BLACK CAT POEMS
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The King and the Naiad
When the wrongs of peace grow mighty,
They beget the wrong of war,
Whose wild night, with deeds immortal,
Sparkles brightly, star on star.
"O king, to health restore us;
We are besieged by thirst.
There are two foes before us;
The unseen foe is worst.
"Lest thirst's sharp arrows slaughter,
Yield to the open foe,
And lead us to the water,
Tho' it in thraldom flow."
Thus to Soüs, King of Sparta,
With parched lips his soldiers cried,
When Arcadian besiegers
Hemmed them in on every side.
In the dry and stony stronghold
Was no drop of water found;
But a brook, beyond the rampart,
Lightly danced along the ground.
Lofty Soüs bade a soulder
Wave a truce, and, with the foe,
Made a compact strong as granite,
With one rift where hope might grow.
Sparta will yield up her conquests,
She her claims to them will sink,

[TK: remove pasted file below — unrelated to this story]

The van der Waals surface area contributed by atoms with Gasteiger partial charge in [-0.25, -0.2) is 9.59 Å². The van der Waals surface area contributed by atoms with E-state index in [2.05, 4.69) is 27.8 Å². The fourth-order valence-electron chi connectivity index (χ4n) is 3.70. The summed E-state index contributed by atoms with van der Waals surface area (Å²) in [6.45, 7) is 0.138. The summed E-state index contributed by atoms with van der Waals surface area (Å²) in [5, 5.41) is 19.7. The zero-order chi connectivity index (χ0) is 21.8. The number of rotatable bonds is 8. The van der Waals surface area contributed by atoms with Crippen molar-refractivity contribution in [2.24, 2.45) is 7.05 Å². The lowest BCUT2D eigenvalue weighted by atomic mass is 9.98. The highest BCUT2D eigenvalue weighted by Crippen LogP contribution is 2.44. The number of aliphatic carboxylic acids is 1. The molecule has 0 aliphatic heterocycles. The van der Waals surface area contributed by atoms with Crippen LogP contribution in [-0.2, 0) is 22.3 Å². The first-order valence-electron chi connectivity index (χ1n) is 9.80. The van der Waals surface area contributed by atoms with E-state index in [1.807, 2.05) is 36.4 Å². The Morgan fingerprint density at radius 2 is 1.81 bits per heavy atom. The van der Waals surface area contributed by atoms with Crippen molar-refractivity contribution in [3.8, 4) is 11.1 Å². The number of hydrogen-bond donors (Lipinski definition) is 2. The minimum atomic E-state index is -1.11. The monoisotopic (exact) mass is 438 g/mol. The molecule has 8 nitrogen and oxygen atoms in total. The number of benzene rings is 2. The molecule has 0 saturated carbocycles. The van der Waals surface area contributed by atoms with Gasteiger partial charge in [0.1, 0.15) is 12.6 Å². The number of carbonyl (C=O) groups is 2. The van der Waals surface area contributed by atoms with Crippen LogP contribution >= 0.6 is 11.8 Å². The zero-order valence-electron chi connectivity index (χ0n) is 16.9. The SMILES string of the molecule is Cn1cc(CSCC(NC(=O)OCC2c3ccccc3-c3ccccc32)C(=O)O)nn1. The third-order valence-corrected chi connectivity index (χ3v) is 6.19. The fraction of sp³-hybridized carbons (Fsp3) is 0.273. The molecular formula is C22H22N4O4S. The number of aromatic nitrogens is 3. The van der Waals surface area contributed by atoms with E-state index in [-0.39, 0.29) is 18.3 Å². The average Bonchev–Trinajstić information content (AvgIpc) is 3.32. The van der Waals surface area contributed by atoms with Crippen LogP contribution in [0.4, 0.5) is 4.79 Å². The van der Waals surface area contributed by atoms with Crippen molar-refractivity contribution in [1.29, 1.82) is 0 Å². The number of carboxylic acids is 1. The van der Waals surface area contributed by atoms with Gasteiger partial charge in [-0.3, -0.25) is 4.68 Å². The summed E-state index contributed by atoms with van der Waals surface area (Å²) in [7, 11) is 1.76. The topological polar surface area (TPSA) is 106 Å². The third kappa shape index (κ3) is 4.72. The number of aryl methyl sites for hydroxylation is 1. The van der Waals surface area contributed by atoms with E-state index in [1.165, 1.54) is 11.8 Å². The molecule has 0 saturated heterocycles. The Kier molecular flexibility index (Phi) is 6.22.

If her king and all his army
From the nearest fountain drink.
To these terms they made their pledges,
Whom dry thirst gave fearful odds,
And, to witness what they signed to,
Loudly called upon their gods.
In a deep, cool glen, appareled
In green boughs, which swayed above,
To the sunlight rose the waters,
Soft as eyes that beam with love.
Hither came the adversaries;
And the Spartans, as by whips,
Were ondriven to the kisses
Of the liquid Naiad lips.
As each fever-throated fighter,
Bending low his waving crest,
Stooped to quaff his land's dishonor,
Him the troubled king addressed:
"If thou wilt not drink, but conquer
This temptation of the spring,
I will give to thee my kingdom,
And thou shalt be crowned its king!"
Heedless of him were his soldiers;
Thirst they gave a higher rank;
By the choking captain maddened,
All, with panic faces, drank.
It appeared not heavy water,
But divine air, cool and thin,
Which they, freed from stifling torture,
Now were deeply breathing in.
Lastly stooped thirst-burdened Soüs
To the treason of the spring;
But he turned, and would not drink it,
Being absolutely king.
Rising, as his face he sprinkled,
With his men he marched away,
Scornful of the daunted captors
Who in vain might say him nay.
He would yield not up his conquests,
For himself and all his men
Had not drank the sparkling pleasure
That allured them to the glen.
poems by Henry Abbey